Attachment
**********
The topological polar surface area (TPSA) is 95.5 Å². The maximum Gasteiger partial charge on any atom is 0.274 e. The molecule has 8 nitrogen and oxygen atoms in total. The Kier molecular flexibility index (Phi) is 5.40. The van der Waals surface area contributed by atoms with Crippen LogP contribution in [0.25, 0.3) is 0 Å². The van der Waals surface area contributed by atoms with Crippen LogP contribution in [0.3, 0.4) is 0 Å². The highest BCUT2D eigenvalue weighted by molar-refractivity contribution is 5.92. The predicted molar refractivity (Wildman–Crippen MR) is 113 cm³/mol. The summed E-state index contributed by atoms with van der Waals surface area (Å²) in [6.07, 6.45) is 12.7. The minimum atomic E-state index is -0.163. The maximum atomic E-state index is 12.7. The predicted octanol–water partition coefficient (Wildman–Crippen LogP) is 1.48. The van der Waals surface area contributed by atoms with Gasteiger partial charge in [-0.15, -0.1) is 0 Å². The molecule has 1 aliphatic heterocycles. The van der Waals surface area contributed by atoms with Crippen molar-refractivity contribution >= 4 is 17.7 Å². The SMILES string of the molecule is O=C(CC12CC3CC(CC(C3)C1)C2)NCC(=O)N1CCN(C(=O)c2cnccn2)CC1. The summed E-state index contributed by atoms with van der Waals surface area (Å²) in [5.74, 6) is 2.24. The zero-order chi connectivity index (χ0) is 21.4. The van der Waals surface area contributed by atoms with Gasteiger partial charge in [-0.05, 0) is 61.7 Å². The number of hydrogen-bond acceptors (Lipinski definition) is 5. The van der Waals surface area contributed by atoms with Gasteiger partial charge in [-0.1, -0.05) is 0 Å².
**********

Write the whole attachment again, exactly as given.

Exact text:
The topological polar surface area (TPSA) is 95.5 Å². The maximum Gasteiger partial charge on any atom is 0.274 e. The molecule has 8 nitrogen and oxygen atoms in total. The Kier molecular flexibility index (Phi) is 5.40. The van der Waals surface area contributed by atoms with Crippen LogP contribution in [0.25, 0.3) is 0 Å². The van der Waals surface area contributed by atoms with Crippen LogP contribution in [0.3, 0.4) is 0 Å². The highest BCUT2D eigenvalue weighted by molar-refractivity contribution is 5.92. The predicted molar refractivity (Wildman–Crippen MR) is 113 cm³/mol. The summed E-state index contributed by atoms with van der Waals surface area (Å²) in [6.07, 6.45) is 12.7. The minimum atomic E-state index is -0.163. The maximum atomic E-state index is 12.7. The predicted octanol–water partition coefficient (Wildman–Crippen LogP) is 1.48. The van der Waals surface area contributed by atoms with Gasteiger partial charge in [-0.15, -0.1) is 0 Å². The molecule has 1 aliphatic heterocycles. The van der Waals surface area contributed by atoms with Crippen molar-refractivity contribution >= 4 is 17.7 Å². The SMILES string of the molecule is O=C(CC12CC3CC(CC(C3)C1)C2)NCC(=O)N1CCN(C(=O)c2cnccn2)CC1. The summed E-state index contributed by atoms with van der Waals surface area (Å²) in [5.74, 6) is 2.24. The zero-order chi connectivity index (χ0) is 21.4. The van der Waals surface area contributed by atoms with Gasteiger partial charge in [-0.05, 0) is 61.7 Å². The number of hydrogen-bond acceptors (Lipinski definition) is 5. The van der Waals surface area contributed by atoms with Gasteiger partial charge in [-0.1, -0.05) is 0 Å².